Strict gun and border controls help keep out arms

Strict access to firearms is a major part of Singapore’s counter-terrorism strategy. ST FILE PHOTO

FOUR years ago, a Singaporean named Grace Lin wrote to The Straits Times' Forum page to complain that her elderly father was stopped from bringing flower fertiliser from Malaysia into Singapore. The Customs authorities confiscated his fertiliser, and took down his personal details.

Such is the level of control exercised by the Singapore authorities over ingredients that could be used in homemade explosive devices, of which the ammonium nitrate found in some fertilisers is one.

This, and equally strict access to firearms, are major parts of Singapore's counter-terrorism strategy.

The type of armed terrorist attack first seen in Mumbai in 2008, and most recently in the massacre of 17 people in Paris last week, is thus exceedingly unlikely here, say experts.

In Singapore - which has some of the strictest gun-control laws in the world - anyone caught using an illegal firearm faces the death penalty. Those found unlawfully possessing a gun or ammunition can be jailed between five and 10 years and given at least six strokes of the cane.

A licence is required for legal gun ownership in Singapore, and applicants must fulfil a series of strict requirements, including passing background checks delving into their criminal, medical and mental-health records. They must also pass a shooting proficiency test.

A 2007 study by Small Arms Survey, an independent research firm in Geneva, puts the rate of gun ownership in Singapore at about one gun per 200 people - among the lowest in the world.

The United States, with 88.8 privately-held guns per 100 people, topped the list of 178 countries surveyed.
Despite this, Singapore remains vulnerable to those determined to procure assault weapons.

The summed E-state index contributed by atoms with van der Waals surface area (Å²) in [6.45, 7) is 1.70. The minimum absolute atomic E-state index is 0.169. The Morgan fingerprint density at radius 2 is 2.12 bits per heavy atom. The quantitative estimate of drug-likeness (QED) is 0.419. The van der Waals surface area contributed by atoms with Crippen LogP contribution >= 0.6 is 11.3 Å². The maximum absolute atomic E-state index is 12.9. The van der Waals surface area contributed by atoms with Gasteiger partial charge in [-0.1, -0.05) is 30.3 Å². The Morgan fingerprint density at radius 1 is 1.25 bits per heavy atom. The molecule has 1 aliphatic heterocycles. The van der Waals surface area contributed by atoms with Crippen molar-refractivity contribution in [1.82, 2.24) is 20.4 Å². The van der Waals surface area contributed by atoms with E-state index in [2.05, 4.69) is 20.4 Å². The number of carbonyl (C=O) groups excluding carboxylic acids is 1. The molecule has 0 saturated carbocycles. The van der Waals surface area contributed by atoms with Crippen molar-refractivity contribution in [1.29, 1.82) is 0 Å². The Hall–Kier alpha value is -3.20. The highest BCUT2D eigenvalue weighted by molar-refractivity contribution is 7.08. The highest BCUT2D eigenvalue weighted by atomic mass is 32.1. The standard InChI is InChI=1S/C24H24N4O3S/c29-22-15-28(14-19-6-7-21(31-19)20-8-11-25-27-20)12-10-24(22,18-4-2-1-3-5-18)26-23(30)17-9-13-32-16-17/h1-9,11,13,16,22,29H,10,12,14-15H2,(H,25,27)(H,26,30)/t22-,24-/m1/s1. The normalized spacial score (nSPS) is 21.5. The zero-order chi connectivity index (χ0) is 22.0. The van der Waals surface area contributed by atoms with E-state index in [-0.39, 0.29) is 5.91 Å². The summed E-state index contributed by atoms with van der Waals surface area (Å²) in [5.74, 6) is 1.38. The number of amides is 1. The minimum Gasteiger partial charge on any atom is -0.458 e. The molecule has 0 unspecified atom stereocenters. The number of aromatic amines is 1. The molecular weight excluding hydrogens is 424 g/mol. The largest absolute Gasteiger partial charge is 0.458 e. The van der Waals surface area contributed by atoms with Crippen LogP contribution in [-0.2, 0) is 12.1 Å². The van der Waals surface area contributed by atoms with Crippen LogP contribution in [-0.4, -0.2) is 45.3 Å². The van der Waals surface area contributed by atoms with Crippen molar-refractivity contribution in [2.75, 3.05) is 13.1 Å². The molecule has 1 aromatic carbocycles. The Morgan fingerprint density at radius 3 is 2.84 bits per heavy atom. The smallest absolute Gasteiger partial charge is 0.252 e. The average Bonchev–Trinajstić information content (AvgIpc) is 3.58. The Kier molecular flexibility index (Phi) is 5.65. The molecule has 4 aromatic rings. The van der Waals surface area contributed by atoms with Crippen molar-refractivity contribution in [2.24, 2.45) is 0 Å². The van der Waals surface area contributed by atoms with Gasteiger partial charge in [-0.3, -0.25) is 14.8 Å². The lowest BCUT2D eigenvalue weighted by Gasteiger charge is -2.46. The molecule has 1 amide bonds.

Associate research fellow Joseph Franco of the Centre of Excellence for National Security recalls Jemaah Islamiah members acquiring weapons like assault rifles and precursor chemicals for explosives, like ammonium nitrate, from the Philippines for their failed plot against foreign missions here over a decade ago. They tried smuggling them into the country through Indonesia, even stashing part of their stockpile in neighbouring Malaysia.

But things have changed. The internal security situation in Indonesia and the southern Philippines seems to have stabilised, he explains, adding that he doubts there is a threat of weapons flowing easily from these countries into Singapore.

Even so, he cautions: "It would suffice to say that, in general, the unresolved conflicts in Asean - such as in Mindanao (in the Philippines) and in southern Thailand - can act as 'ungoverned spaces' where terrorists can source for arms."

The determined terrorist need not have firearms or explosives to wreak havoc. China, which has similarly few guns as in Singapore, has been roiled by incidents where attackers hack at civilians with watermelon knives, or simply drive a car into a crowd.

Weapons will never be hard to come by for the determined terrorist, notes counter-terrorism and political science expert Bilveer Singh: "The world is over-weaponised."

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